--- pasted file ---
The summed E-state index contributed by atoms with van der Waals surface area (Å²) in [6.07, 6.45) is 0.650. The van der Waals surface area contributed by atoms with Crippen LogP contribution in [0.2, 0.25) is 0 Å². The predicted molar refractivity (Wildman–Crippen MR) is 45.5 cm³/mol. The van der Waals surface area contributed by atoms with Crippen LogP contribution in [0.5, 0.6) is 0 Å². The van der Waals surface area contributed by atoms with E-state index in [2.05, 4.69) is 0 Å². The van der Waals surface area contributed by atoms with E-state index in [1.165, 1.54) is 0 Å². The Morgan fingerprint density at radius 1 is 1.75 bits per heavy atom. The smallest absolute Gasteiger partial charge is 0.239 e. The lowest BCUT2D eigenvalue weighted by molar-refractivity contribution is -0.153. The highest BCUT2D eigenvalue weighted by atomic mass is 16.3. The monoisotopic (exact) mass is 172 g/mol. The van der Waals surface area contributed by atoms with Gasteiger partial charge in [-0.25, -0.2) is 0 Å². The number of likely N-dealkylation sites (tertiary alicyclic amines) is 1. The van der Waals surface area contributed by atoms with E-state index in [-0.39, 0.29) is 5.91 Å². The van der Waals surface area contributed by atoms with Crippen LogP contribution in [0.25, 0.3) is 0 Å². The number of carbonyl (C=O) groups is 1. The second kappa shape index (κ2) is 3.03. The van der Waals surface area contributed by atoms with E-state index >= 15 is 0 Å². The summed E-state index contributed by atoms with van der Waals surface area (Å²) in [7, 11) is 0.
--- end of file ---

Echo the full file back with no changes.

The summed E-state index contributed by atoms with van der Waals surface area (Å²) in [6.07, 6.45) is 0.650. The van der Waals surface area contributed by atoms with Crippen LogP contribution in [0.2, 0.25) is 0 Å². The predicted molar refractivity (Wildman–Crippen MR) is 45.5 cm³/mol. The van der Waals surface area contributed by atoms with Crippen LogP contribution in [0.5, 0.6) is 0 Å². The van der Waals surface area contributed by atoms with E-state index in [2.05, 4.69) is 0 Å². The van der Waals surface area contributed by atoms with E-state index in [1.165, 1.54) is 0 Å². The Morgan fingerprint density at radius 1 is 1.75 bits per heavy atom. The smallest absolute Gasteiger partial charge is 0.239 e. The lowest BCUT2D eigenvalue weighted by molar-refractivity contribution is -0.153. The highest BCUT2D eigenvalue weighted by atomic mass is 16.3. The monoisotopic (exact) mass is 172 g/mol. The van der Waals surface area contributed by atoms with Gasteiger partial charge in [-0.25, -0.2) is 0 Å². The number of likely N-dealkylation sites (tertiary alicyclic amines) is 1. The van der Waals surface area contributed by atoms with E-state index in [-0.39, 0.29) is 5.91 Å². The van der Waals surface area contributed by atoms with Crippen LogP contribution in [0.25, 0.3) is 0 Å². The number of carbonyl (C=O) groups is 1. The second kappa shape index (κ2) is 3.03. The van der Waals surface area contributed by atoms with E-state index >= 15 is 0 Å². The summed E-state index contributed by atoms with van der Waals surface area (Å²) in [7, 11) is 0.